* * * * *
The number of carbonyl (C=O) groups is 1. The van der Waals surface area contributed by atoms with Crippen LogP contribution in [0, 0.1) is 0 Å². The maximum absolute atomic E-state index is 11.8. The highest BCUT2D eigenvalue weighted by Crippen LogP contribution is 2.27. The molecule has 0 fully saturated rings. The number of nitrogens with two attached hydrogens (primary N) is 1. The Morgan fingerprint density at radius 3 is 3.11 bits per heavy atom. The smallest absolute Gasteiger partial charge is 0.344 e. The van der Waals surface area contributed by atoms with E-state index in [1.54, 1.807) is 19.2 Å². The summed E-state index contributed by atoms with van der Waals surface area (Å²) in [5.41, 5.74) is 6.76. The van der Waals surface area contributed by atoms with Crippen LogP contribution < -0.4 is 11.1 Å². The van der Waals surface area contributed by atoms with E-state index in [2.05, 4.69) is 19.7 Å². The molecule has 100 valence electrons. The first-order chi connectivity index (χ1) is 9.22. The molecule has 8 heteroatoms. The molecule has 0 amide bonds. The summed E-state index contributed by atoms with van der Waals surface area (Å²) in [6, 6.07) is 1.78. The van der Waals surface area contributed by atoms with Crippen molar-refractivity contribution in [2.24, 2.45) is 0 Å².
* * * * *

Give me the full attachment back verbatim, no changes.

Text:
The number of carbonyl (C=O) groups is 1. The van der Waals surface area contributed by atoms with Crippen LogP contribution in [0, 0.1) is 0 Å². The maximum absolute atomic E-state index is 11.8. The highest BCUT2D eigenvalue weighted by Crippen LogP contribution is 2.27. The molecule has 0 fully saturated rings. The number of nitrogens with two attached hydrogens (primary N) is 1. The Morgan fingerprint density at radius 3 is 3.11 bits per heavy atom. The smallest absolute Gasteiger partial charge is 0.344 e. The van der Waals surface area contributed by atoms with E-state index in [1.54, 1.807) is 19.2 Å². The summed E-state index contributed by atoms with van der Waals surface area (Å²) in [5.41, 5.74) is 6.76. The van der Waals surface area contributed by atoms with Crippen LogP contribution < -0.4 is 11.1 Å². The van der Waals surface area contributed by atoms with E-state index in [2.05, 4.69) is 19.7 Å². The molecule has 100 valence electrons. The first-order chi connectivity index (χ1) is 9.22. The molecule has 8 heteroatoms. The molecule has 0 amide bonds. The summed E-state index contributed by atoms with van der Waals surface area (Å²) in [6, 6.07) is 1.78. The van der Waals surface area contributed by atoms with Crippen molar-refractivity contribution in [2.24, 2.45) is 0 Å².